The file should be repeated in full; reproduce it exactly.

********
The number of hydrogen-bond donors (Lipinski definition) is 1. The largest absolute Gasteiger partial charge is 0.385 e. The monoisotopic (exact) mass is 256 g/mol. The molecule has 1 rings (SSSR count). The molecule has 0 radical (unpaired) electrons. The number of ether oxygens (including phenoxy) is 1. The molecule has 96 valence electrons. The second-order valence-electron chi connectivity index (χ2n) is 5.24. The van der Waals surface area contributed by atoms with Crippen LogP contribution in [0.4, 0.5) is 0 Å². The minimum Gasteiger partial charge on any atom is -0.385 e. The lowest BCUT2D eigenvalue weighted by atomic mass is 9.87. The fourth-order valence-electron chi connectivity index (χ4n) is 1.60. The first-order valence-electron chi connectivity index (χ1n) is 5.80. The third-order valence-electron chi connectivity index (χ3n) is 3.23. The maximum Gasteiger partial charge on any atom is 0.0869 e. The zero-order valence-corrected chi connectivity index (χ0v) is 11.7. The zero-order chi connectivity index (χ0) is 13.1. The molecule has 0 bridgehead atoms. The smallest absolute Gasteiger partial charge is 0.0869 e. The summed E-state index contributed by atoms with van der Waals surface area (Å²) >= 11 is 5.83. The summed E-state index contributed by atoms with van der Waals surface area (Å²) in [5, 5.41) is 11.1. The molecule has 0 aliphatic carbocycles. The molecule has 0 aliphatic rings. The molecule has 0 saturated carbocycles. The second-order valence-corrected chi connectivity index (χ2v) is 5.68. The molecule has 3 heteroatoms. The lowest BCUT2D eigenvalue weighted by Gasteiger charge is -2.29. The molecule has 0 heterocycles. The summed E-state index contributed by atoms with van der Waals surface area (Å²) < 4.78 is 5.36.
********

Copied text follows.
The number of hydrogen-bond donors (Lipinski definition) is 1. The largest absolute Gasteiger partial charge is 0.385 e. The monoisotopic (exact) mass is 256 g/mol. The molecule has 1 rings (SSSR count). The molecule has 0 radical (unpaired) electrons. The number of ether oxygens (including phenoxy) is 1. The molecule has 96 valence electrons. The second-order valence-electron chi connectivity index (χ2n) is 5.24. The van der Waals surface area contributed by atoms with Crippen LogP contribution in [0.4, 0.5) is 0 Å². The minimum Gasteiger partial charge on any atom is -0.385 e. The lowest BCUT2D eigenvalue weighted by atomic mass is 9.87. The fourth-order valence-electron chi connectivity index (χ4n) is 1.60. The first-order valence-electron chi connectivity index (χ1n) is 5.80. The third-order valence-electron chi connectivity index (χ3n) is 3.23. The maximum Gasteiger partial charge on any atom is 0.0869 e. The zero-order valence-corrected chi connectivity index (χ0v) is 11.7. The zero-order chi connectivity index (χ0) is 13.1. The molecule has 0 bridgehead atoms. The smallest absolute Gasteiger partial charge is 0.0869 e. The summed E-state index contributed by atoms with van der Waals surface area (Å²) >= 11 is 5.83. The summed E-state index contributed by atoms with van der Waals surface area (Å²) in [5, 5.41) is 11.1. The molecule has 0 aliphatic carbocycles. The molecule has 0 aliphatic rings. The molecule has 0 saturated carbocycles. The second-order valence-corrected chi connectivity index (χ2v) is 5.68. The molecule has 3 heteroatoms. The lowest BCUT2D eigenvalue weighted by Gasteiger charge is -2.29. The molecule has 0 heterocycles. The summed E-state index contributed by atoms with van der Waals surface area (Å²) < 4.78 is 5.36.